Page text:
Coronavirus: S'pore contact tracing app now open-sourced, 1 in 5 here have downloaded

Developed in collaboration with the Health Ministry, the TraceTogether mobile app works by exchanging short-distance Bluetooth signals between phones.
Developed in collaboration with the Health Ministry, the TraceTogether mobile app works by exchanging short-distance Bluetooth signals between phones.PHOTO: ST FILE

SINGAPORE - Developers around the world can now access the building blocks of Singapore's contact tracing app TraceTogether for free and make their own version to turn the tide against Covid-19.

The app's code is now officially open-sourced.

This news comes as the world's number of coronavirus-linked deaths inches closer towards the 100,000 mark, currently at about 95,000. More than 1.5 million people have been infected.

In a Facebook post on Thursday (April 9) night, Minister-in-Charge of the Smart Nation initiative Vivian Balakrishnan said that developers can find out more about TraceTogether's source code, the BlueTrace protocol, on tech.gov.sg.

"The BlueTrace protocol - on which TraceTogether is built - is designed to be interoperable, and the international community can develop and adapt it to their contact tracing needs," said Dr Balakrishnan, who is also Foreign Minister.

"We hope to work with other countries and public health organisations to enhance the codebase and BlueTrace protocol. It is important that we stand together as one in the global fight against this Covid-19 pandemic."

In a blog post on its website, the Government Technology Agency (GovTech), which developed the app together with the Ministry of Health (MOH), said on Thursday that more than a million users, or about one in five people here, have downloaded TraceTogether.

This still, however, falls short of the optimum number of users that is needed for the app to work well. In an interview with The Straits Times on April 1, National Development Minister Lawrence Wong said that in order for TraceTogether to be effective, Singapore needs about three-quarters of the population to have it.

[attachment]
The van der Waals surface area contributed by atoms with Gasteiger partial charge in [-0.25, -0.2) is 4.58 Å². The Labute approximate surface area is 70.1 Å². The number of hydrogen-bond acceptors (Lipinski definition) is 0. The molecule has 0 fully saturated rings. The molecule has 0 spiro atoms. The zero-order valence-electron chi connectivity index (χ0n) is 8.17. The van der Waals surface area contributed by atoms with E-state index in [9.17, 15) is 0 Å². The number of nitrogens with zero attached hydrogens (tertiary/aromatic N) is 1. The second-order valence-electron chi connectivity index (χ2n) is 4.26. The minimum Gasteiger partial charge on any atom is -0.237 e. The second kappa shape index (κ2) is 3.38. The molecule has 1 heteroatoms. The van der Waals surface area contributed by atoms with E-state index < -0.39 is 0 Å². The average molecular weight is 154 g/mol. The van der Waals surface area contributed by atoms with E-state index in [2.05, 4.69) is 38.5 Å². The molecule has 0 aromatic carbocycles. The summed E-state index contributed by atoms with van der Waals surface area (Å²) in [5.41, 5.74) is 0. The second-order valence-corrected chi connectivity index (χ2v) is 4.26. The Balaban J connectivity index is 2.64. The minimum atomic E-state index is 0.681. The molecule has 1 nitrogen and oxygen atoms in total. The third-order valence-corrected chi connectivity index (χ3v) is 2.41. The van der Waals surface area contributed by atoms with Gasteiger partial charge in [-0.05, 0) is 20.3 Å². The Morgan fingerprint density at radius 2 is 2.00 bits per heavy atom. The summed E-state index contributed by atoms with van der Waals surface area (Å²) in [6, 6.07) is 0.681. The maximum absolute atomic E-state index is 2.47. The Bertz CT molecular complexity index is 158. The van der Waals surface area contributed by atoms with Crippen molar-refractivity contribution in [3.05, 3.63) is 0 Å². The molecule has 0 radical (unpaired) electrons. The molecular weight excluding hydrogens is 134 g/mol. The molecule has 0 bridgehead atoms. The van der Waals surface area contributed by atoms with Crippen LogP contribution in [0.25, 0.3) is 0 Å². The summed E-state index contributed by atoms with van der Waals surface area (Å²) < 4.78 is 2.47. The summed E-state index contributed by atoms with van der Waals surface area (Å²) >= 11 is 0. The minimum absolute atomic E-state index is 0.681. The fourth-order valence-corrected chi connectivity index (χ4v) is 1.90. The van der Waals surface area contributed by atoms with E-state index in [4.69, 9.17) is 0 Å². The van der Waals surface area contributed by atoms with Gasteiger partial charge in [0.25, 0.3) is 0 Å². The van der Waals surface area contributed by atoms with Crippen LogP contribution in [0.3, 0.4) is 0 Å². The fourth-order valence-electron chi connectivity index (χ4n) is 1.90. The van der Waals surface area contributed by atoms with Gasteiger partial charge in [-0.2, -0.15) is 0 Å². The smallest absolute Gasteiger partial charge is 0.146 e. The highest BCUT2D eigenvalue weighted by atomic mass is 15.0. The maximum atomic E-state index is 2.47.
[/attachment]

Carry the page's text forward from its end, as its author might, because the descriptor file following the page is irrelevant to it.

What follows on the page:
In his post on Thursday Dr Balakrishnan urged more to download the app and use it.

Launched on March 20, the app can identify people who have been within 2m of coronavirus patients for at least 30 minutes, using wireless Bluetooth technology.

Its developers say the app is useful when those infected cannot recall whom they had been in close proximity with for an extended duration.

 
 
 

For the app to start tracing, the Bluetooth setting on mobile phones has to be turned on.

If a user gets infected, the authorities will be able to quickly identify other users he has been in close contact with, allowing for easier identification of potential cases and helping curb the spread of the virus.

Official contact tracers will provide a code that users can match with a corresponding verification code on their app.

Once authenticated, users will get a PIN that allows data to be submitted.

Contact tracers will not ask for any personal financial details or request that money be transferred over the phone, said GovTech on TraceTogether's website, addressing concerns about potential phone scammers pretending to be contact tracers.

In his post on Thursday, Dr Balakrishnan said that the GovTech team worked over the last two weeks to make TraceTogether open-sourced.

ST understands that parties in Chile, the United States and New Zealand are interested in making their own versions of the app.

But MOH director of Analytics and Information Management Sutowo Wong stressed in GovTech's blog post that TraceTogether does not replace the contact tracing process.

Besides the app, Singapore also has physical contact tracing teams to track people who have been exposed to confirmed coronavirus cases.

"Instead, it is an important tool in the toolbox of contact tracers. It is not sufficient to rely on technology alone, as we need the expertise in public health and communicable diseases to make sense of the data collected using this technology."